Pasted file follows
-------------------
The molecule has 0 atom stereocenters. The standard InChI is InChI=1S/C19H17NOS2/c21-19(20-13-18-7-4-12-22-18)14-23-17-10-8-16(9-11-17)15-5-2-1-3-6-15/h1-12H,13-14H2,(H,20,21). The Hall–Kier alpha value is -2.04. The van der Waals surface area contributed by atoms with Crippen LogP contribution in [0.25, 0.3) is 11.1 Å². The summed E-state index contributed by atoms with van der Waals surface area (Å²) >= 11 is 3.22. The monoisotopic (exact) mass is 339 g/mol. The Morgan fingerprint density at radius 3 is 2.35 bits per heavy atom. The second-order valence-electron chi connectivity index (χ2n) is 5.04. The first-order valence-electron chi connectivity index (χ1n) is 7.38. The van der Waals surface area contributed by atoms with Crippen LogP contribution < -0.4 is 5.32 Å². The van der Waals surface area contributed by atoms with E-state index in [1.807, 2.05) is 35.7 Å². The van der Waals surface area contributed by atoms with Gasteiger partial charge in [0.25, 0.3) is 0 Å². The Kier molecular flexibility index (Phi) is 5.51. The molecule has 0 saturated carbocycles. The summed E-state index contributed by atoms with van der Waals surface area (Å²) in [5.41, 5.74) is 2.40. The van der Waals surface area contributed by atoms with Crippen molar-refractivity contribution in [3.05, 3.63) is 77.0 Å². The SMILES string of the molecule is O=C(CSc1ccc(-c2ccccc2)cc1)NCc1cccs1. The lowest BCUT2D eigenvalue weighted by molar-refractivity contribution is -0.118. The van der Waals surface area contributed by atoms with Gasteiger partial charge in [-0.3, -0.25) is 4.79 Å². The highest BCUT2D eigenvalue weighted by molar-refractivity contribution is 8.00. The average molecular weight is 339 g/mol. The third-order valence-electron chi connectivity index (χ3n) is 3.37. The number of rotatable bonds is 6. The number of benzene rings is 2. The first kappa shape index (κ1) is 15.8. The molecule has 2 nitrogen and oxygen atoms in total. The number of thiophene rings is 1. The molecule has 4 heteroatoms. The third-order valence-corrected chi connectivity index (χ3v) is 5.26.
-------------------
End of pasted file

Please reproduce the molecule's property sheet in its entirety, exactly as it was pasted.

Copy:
The molecule has 0 atom stereocenters. The standard InChI is InChI=1S/C19H17NOS2/c21-19(20-13-18-7-4-12-22-18)14-23-17-10-8-16(9-11-17)15-5-2-1-3-6-15/h1-12H,13-14H2,(H,20,21). The Hall–Kier alpha value is -2.04. The van der Waals surface area contributed by atoms with Crippen LogP contribution in [0.25, 0.3) is 11.1 Å². The summed E-state index contributed by atoms with van der Waals surface area (Å²) >= 11 is 3.22. The monoisotopic (exact) mass is 339 g/mol. The Morgan fingerprint density at radius 3 is 2.35 bits per heavy atom. The second-order valence-electron chi connectivity index (χ2n) is 5.04. The first-order valence-electron chi connectivity index (χ1n) is 7.38. The van der Waals surface area contributed by atoms with Crippen LogP contribution < -0.4 is 5.32 Å². The van der Waals surface area contributed by atoms with E-state index in [1.807, 2.05) is 35.7 Å². The van der Waals surface area contributed by atoms with Gasteiger partial charge in [0.25, 0.3) is 0 Å². The Kier molecular flexibility index (Phi) is 5.51. The molecule has 0 saturated carbocycles. The summed E-state index contributed by atoms with van der Waals surface area (Å²) in [5.41, 5.74) is 2.40. The van der Waals surface area contributed by atoms with Crippen molar-refractivity contribution in [3.05, 3.63) is 77.0 Å². The SMILES string of the molecule is O=C(CSc1ccc(-c2ccccc2)cc1)NCc1cccs1. The lowest BCUT2D eigenvalue weighted by molar-refractivity contribution is -0.118. The van der Waals surface area contributed by atoms with Gasteiger partial charge in [-0.3, -0.25) is 4.79 Å². The highest BCUT2D eigenvalue weighted by molar-refractivity contribution is 8.00. The average molecular weight is 339 g/mol. The third-order valence-electron chi connectivity index (χ3n) is 3.37. The number of rotatable bonds is 6. The number of benzene rings is 2. The first kappa shape index (κ1) is 15.8. The molecule has 2 nitrogen and oxygen atoms in total. The number of thiophene rings is 1. The molecule has 4 heteroatoms. The third-order valence-corrected chi connectivity index (χ3v) is 5.26.